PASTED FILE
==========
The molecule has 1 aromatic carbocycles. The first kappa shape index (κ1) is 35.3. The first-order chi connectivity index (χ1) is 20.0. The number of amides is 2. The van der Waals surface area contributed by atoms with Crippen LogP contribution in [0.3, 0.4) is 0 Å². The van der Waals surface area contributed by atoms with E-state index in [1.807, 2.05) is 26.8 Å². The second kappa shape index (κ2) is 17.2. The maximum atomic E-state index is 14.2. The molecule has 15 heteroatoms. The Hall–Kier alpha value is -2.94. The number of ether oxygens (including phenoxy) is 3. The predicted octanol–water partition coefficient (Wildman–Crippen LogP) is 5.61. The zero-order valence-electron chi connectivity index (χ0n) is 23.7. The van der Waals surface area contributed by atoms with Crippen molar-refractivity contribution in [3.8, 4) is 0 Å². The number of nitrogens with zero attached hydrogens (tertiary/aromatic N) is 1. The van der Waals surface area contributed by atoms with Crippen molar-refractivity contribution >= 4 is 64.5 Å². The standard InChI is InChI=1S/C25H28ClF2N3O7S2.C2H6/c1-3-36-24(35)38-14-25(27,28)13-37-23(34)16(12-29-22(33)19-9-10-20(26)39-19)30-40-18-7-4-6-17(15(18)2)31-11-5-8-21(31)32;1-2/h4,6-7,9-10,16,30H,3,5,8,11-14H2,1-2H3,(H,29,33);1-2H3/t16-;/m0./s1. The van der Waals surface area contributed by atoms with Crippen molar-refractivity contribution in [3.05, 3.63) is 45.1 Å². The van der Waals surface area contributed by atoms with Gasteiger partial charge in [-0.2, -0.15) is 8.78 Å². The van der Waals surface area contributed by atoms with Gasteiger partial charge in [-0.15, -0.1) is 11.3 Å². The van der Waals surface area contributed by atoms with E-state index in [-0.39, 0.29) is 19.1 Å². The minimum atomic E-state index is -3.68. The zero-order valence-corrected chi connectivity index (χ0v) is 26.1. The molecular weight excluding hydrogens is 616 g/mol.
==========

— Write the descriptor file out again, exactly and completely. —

The molecule has 1 aromatic carbocycles. The first kappa shape index (κ1) is 35.3. The first-order chi connectivity index (χ1) is 20.0. The number of amides is 2. The van der Waals surface area contributed by atoms with Crippen LogP contribution in [0.3, 0.4) is 0 Å². The van der Waals surface area contributed by atoms with E-state index in [1.807, 2.05) is 26.8 Å². The second kappa shape index (κ2) is 17.2. The maximum atomic E-state index is 14.2. The molecule has 15 heteroatoms. The Hall–Kier alpha value is -2.94. The number of ether oxygens (including phenoxy) is 3. The predicted octanol–water partition coefficient (Wildman–Crippen LogP) is 5.61. The zero-order valence-electron chi connectivity index (χ0n) is 23.7. The van der Waals surface area contributed by atoms with Crippen molar-refractivity contribution in [3.8, 4) is 0 Å². The number of nitrogens with zero attached hydrogens (tertiary/aromatic N) is 1. The van der Waals surface area contributed by atoms with Crippen molar-refractivity contribution >= 4 is 64.5 Å². The standard InChI is InChI=1S/C25H28ClF2N3O7S2.C2H6/c1-3-36-24(35)38-14-25(27,28)13-37-23(34)16(12-29-22(33)19-9-10-20(26)39-19)30-40-18-7-4-6-17(15(18)2)31-11-5-8-21(31)32;1-2/h4,6-7,9-10,16,30H,3,5,8,11-14H2,1-2H3,(H,29,33);1-2H3/t16-;/m0./s1. The van der Waals surface area contributed by atoms with Crippen molar-refractivity contribution in [3.05, 3.63) is 45.1 Å². The van der Waals surface area contributed by atoms with Gasteiger partial charge in [-0.2, -0.15) is 8.78 Å². The van der Waals surface area contributed by atoms with Gasteiger partial charge in [-0.15, -0.1) is 11.3 Å². The van der Waals surface area contributed by atoms with E-state index in [-0.39, 0.29) is 19.1 Å². The minimum atomic E-state index is -3.68. The zero-order valence-corrected chi connectivity index (χ0v) is 26.1. The molecular weight excluding hydrogens is 616 g/mol.